Coach Bob Timmons picked me up as promised. On my recruiting trip, he’d said I could embrace my passions as much as I wanted to at the University of Kansas. I wanted to train under the famous coach, who had also coached Jim Ryun, the famous miler. I’d pursue my dream of becoming a great runner whom others were attracted to and nobody criticized. I couldn’t imagine Coach Timmons or Ryun being disrespected because I respected them so much.
See, back in 1977, I conceptualized society as having a pyramid structure, and the higher people rose in a domain (e.g., education, athleticism, popularity, wealth, beauty, dangerousness, and even age), the less they were hassled by others. I fantasized that they never had problems, or at least very few, just like in Solla Sollew. I hoped to become awesome in college and to use the years as a stepping-stone to Olympic and professional distance-running greatness. Did I say “greatness”? I meant the greatest of all time. Of course, today I see the distortion in this thinking, the narcissism, the passion, the ultimate ridiculousness of it. Now I know that the quest to be the greatest of all time in any domain—and subsequently have no one criticize us—is a futile goal. The challenge is to have a strong moral compass and self-love despite the certaincritics.
In the meantime, as a freshman, I was again on the bottom of the athletic pyramid. But having been the new guy a few times before, I knew to keep my pie hole shut and not irritate the older runners. I couldn’t play the extroverted track star anymore, because I was uncomfortable around strangers. Plus, the upperclassmen demolished me on the runs. American Graffiti gave way to One on One. The older guys were fast, smart, and mature. Red eyes, neuters (i.e., whacking each other in the testicles), or windshields shattered by a bare behind weren’t funny to them. My attempts at sophomoric, scatological, good-old-boy humor failed among the college crowd. I said “y’all” and assumed that everybody was comfortable around firearms. It took a while for it to dawn on me that I was in the role of country hick. Hmm. I had to reappraise my situation, reconsider my chameleon color. So, I shut down to hide myself, to collect myself as I observed my new environment. By then, I was an expert at the process, the best. So, I played the shy freshman from New Mexico. “Sí, it’s part of the United States,” I clarified. Then I did what had worked for me before: I put my head down, put in the miles, and worked my way up the distance-runner pyramid.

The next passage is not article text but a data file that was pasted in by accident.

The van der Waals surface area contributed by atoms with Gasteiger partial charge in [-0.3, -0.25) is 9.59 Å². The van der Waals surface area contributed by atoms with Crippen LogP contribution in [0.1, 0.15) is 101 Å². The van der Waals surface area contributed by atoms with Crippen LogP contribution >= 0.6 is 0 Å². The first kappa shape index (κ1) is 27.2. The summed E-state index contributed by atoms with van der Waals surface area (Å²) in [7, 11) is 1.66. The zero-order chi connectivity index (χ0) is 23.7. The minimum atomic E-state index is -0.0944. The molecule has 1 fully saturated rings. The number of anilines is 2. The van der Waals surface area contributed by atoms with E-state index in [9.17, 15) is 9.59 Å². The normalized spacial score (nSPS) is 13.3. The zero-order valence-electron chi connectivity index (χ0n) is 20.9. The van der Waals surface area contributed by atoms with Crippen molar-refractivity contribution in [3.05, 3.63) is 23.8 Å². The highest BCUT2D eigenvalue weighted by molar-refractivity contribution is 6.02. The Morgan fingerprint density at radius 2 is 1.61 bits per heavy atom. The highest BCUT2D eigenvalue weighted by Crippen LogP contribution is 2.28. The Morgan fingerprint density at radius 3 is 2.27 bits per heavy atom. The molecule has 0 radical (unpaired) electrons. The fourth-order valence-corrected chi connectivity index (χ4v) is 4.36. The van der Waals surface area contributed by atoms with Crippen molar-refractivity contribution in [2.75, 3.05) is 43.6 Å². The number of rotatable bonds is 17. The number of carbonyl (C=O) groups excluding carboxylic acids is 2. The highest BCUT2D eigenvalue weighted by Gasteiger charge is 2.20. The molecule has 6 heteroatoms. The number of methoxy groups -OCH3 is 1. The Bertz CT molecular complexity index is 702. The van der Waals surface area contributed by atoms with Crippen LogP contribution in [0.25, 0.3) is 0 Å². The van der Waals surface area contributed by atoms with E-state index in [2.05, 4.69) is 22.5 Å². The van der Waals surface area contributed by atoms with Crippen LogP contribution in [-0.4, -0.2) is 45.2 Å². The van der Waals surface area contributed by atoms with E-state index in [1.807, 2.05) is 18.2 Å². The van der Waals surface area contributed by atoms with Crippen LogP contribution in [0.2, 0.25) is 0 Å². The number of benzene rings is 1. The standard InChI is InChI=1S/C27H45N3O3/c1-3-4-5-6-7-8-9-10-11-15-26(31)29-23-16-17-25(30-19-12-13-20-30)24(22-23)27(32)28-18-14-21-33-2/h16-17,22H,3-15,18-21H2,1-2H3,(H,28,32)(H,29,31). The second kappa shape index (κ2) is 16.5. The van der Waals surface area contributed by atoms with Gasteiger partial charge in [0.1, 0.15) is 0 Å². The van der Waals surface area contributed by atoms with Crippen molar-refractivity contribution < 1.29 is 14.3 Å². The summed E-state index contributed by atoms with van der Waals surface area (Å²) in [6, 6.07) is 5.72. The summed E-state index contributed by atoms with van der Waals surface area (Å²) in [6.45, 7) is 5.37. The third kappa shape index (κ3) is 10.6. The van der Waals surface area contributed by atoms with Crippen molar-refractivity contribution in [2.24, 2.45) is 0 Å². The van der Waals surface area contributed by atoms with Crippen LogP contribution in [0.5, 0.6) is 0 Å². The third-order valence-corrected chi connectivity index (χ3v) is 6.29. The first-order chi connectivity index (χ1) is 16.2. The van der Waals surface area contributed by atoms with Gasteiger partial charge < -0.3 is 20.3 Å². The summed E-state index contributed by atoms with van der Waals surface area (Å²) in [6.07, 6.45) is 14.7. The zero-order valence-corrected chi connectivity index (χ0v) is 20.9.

Step 1 was the same as in junior high and high school: to fit in, make the cross-country team, and earn an athletic letter. Step 2 was to stand out, to be the best. So, I became an enigma, the guy who didn’t seem to have much to say. I stood back and observed as I had with the Christian Science kids. That was my thing in any new environment: scan for danger before taking a few tentative steps closer, as our ancestors did when entering a strange tribe’s encampment. I’d let my new peers know me after I cultivated some allies. Or better yet, I thought, I’d never let anyone know me, only the version of me that I wanted them to know.
My new teammates thought I was “spacey.” I was very quiet, very defended. But spacey certainly wasn’t the color I wanted. When I won a spot on the team, everyone was surprised. I so hated being underestimated. Sometimes I reacted by attacking. Sometimes I whupped my critics on the track—sometimes I used words, and sometimes they ended up in the fetal position on the mesa shouting, “I give!” beneath their armpits. Underestimating me only left me alone on the playground. I wasn’t going back to my Apache Street bedroom. The high-school PE coach who made me run punishment laps couldn’t keep me down. The thugs behind the Circle K couldn’t squash me. So, no. I put my head down and ran harder, longer, faster.